(AP) Changes at Tyson Foods over the past year have begun to help the bottom line of the world's largest meat producer, which posted a strong third-quarter profit this week.

Tyson earned $134 million, or 35 cents per share, compared with $9 million, or 3 cents per share, a year earlier, mainly through its chicken business.

Earnings from continuing operations were $127 million, or 33 cents per share, compared with a loss of $3 million, or a penny per share. The company has closed some operations, cleared excess inventory and put in place other cuts.

Springdale, Arkansas-based Tyson says sales dropped 3 percent to $6.66 billion from $6.85 billion on declines in beef and pork sales. Tyson’s Pork Group recently announced they will sell five of the company’s hog farms and trim its sow numbers by 20,000.

Starting about a year ago, Tyson began changing the terms of its contracts with major customers, no longer allowing them to lock in long-term low prices. The company took a beating when grain prices spiked last year and it had to fill orders without raising prices.

"We will manage this business on a shorter-term proposition than we had in the past," said Leland Tollett, interim president and chief executive, who was brought in last January in hope of reversing the company's fortunes.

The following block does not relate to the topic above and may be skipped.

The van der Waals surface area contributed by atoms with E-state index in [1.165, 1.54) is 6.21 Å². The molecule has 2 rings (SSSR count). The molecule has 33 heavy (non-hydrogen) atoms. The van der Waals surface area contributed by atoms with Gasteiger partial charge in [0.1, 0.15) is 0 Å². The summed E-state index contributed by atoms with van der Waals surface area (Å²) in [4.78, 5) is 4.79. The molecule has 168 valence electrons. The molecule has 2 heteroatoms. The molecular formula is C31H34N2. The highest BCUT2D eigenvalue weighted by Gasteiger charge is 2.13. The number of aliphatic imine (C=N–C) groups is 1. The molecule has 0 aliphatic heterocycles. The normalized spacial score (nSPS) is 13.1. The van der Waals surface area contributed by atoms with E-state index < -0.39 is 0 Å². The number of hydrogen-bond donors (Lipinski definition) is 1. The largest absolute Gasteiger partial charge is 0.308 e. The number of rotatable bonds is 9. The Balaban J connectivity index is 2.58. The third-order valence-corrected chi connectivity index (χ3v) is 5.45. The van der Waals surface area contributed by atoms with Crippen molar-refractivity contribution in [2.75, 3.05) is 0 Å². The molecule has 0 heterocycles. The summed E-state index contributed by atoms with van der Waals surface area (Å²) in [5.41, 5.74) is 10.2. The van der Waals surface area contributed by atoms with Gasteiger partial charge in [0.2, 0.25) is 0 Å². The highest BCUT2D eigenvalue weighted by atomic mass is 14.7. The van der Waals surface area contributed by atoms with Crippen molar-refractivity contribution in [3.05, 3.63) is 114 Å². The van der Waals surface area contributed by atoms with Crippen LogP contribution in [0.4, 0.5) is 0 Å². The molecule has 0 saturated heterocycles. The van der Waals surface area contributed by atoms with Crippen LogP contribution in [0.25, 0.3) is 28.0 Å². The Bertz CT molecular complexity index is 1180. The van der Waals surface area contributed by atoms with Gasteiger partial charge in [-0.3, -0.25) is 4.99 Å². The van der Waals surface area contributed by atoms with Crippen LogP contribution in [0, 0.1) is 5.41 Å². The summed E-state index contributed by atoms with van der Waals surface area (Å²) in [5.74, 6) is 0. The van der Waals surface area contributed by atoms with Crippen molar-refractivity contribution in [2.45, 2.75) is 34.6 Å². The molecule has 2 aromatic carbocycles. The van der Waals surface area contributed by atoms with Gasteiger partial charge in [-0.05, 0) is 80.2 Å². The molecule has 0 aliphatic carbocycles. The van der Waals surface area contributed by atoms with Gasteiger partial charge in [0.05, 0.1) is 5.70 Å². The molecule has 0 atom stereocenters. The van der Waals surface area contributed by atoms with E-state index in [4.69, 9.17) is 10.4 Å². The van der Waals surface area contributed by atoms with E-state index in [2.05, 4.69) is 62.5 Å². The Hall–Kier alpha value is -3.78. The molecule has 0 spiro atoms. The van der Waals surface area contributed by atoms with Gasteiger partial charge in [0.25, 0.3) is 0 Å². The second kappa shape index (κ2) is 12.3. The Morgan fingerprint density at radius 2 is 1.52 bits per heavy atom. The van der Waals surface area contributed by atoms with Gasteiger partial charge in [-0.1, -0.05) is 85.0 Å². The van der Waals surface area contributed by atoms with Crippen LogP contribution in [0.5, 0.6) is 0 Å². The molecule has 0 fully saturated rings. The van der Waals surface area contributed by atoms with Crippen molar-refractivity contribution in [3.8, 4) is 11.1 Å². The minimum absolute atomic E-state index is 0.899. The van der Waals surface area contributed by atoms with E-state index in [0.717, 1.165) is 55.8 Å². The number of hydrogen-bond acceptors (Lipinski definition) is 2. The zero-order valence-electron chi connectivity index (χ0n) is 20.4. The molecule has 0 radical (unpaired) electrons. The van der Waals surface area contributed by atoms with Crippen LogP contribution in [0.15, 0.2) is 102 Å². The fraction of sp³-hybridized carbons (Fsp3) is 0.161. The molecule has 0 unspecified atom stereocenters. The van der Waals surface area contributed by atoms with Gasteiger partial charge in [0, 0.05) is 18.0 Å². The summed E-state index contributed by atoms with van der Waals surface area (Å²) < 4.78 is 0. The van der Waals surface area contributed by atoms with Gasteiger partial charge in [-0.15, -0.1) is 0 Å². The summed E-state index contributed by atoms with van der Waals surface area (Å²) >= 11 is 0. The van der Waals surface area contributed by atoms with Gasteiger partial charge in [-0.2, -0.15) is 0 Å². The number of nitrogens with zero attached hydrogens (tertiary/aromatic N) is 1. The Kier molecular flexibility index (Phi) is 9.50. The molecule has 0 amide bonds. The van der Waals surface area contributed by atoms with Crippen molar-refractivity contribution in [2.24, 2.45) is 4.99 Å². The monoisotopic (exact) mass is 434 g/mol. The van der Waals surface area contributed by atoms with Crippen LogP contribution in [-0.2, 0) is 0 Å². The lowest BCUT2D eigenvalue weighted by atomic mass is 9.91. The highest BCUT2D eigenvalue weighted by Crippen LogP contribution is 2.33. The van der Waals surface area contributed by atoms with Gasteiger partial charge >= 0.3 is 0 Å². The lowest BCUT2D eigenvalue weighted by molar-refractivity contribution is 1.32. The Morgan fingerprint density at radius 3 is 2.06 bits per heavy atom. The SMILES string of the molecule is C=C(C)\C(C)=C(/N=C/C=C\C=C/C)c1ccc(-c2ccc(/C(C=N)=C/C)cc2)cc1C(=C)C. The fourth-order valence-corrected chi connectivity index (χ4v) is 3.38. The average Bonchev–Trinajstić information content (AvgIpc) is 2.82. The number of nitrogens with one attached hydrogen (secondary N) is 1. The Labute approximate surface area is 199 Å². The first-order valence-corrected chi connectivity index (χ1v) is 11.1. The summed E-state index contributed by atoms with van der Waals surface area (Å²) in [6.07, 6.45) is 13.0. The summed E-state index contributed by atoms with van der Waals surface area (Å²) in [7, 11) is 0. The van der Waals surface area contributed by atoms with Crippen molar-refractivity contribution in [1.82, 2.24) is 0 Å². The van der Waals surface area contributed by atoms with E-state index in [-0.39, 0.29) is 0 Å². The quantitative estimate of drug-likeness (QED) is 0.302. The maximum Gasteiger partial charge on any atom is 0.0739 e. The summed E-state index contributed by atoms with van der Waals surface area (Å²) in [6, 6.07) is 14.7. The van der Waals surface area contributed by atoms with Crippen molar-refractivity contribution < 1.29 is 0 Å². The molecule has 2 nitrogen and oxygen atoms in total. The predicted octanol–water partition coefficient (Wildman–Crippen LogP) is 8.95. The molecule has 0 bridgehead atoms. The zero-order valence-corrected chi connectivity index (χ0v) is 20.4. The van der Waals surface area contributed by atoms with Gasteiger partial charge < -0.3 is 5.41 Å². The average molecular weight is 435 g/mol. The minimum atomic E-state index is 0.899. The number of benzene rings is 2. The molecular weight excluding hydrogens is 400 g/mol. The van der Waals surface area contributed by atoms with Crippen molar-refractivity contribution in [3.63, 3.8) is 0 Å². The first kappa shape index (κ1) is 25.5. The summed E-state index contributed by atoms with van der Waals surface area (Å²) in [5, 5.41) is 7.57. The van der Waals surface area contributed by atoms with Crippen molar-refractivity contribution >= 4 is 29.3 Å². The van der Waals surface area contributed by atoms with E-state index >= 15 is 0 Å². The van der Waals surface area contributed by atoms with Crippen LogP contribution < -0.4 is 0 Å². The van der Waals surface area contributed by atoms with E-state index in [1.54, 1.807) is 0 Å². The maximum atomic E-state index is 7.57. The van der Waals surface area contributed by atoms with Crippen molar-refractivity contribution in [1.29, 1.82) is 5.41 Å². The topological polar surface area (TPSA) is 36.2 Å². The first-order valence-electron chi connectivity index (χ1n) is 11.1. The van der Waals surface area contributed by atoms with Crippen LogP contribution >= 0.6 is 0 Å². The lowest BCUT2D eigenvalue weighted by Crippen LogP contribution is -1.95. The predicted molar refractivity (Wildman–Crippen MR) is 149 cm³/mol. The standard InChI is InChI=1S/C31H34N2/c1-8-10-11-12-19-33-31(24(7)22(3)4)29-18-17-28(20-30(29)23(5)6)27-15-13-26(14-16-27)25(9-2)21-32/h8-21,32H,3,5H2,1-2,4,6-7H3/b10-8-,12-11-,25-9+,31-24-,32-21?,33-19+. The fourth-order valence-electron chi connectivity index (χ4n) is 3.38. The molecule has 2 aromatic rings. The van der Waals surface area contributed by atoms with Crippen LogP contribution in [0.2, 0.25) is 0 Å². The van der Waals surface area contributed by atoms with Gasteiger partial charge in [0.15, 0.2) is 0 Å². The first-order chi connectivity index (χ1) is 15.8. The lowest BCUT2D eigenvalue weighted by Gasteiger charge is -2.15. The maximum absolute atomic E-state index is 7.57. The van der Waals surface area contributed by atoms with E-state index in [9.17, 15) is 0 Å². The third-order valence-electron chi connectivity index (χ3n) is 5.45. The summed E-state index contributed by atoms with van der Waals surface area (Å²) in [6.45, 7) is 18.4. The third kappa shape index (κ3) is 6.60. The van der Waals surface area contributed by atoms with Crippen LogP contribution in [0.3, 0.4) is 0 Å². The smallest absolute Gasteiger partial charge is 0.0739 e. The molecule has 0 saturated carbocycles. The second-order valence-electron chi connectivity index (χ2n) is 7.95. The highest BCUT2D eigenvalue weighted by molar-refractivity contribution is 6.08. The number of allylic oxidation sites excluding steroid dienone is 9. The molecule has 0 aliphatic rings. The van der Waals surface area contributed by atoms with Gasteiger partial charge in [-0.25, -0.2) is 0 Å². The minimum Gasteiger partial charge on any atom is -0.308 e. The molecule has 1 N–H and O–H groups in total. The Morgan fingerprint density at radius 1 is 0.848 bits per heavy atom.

Tollett logged his 40 years with Tyson when chicken was its focus, and it was that segment that was in the most trouble when he returned. He was CEO from 1995 through 1998.

"It's starting to get fun around here, and I don't see any reason it can't continue," Tollett told investors on a conference call.

However, Tollett cautioned that the fourth quarter will not be as rosy as the third. He noted that the company is still seeing signs of a recessionary economy, with sales to retailers holding up better than sales to fast-food restaurants, and sales to fast-food restaurants stronger than those to full-service dining operations.

Tyson weathered a $1 billion jump in feed costs last year. Though commodity prices have fallen, unexpected developments could still bring sharp price increases, said analyst Brian Hoops, president of Midwest Market Solutions Inc. in Yankton, S.D.

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Source: Associated Press